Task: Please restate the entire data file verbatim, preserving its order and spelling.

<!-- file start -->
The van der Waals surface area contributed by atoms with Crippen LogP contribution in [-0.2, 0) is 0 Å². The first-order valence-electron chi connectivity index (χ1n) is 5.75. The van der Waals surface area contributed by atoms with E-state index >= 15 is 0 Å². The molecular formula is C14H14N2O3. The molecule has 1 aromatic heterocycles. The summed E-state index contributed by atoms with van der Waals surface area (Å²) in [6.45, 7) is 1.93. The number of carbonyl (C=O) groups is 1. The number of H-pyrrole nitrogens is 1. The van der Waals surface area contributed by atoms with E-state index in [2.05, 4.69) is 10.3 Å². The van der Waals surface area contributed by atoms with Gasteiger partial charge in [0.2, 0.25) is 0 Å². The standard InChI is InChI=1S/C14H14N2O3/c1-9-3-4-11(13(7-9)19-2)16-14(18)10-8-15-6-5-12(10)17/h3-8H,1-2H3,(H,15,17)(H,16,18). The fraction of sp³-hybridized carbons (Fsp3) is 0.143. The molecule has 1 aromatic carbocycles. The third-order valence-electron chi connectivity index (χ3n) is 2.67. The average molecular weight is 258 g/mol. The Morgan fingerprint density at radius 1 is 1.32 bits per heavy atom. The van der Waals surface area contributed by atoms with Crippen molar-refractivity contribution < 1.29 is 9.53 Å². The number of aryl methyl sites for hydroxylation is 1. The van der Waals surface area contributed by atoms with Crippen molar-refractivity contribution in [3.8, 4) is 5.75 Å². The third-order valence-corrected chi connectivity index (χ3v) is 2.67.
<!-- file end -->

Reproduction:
The van der Waals surface area contributed by atoms with Crippen LogP contribution in [-0.2, 0) is 0 Å². The first-order valence-electron chi connectivity index (χ1n) is 5.75. The van der Waals surface area contributed by atoms with E-state index >= 15 is 0 Å². The molecular formula is C14H14N2O3. The molecule has 1 aromatic heterocycles. The summed E-state index contributed by atoms with van der Waals surface area (Å²) in [6.45, 7) is 1.93. The number of carbonyl (C=O) groups is 1. The number of H-pyrrole nitrogens is 1. The van der Waals surface area contributed by atoms with E-state index in [2.05, 4.69) is 10.3 Å². The van der Waals surface area contributed by atoms with Gasteiger partial charge in [0.2, 0.25) is 0 Å². The standard InChI is InChI=1S/C14H14N2O3/c1-9-3-4-11(13(7-9)19-2)16-14(18)10-8-15-6-5-12(10)17/h3-8H,1-2H3,(H,15,17)(H,16,18). The fraction of sp³-hybridized carbons (Fsp3) is 0.143. The molecule has 1 aromatic carbocycles. The third-order valence-electron chi connectivity index (χ3n) is 2.67. The average molecular weight is 258 g/mol. The Morgan fingerprint density at radius 1 is 1.32 bits per heavy atom. The van der Waals surface area contributed by atoms with Crippen molar-refractivity contribution < 1.29 is 9.53 Å². The number of aryl methyl sites for hydroxylation is 1. The van der Waals surface area contributed by atoms with Crippen molar-refractivity contribution in [3.8, 4) is 5.75 Å². The third-order valence-corrected chi connectivity index (χ3v) is 2.67.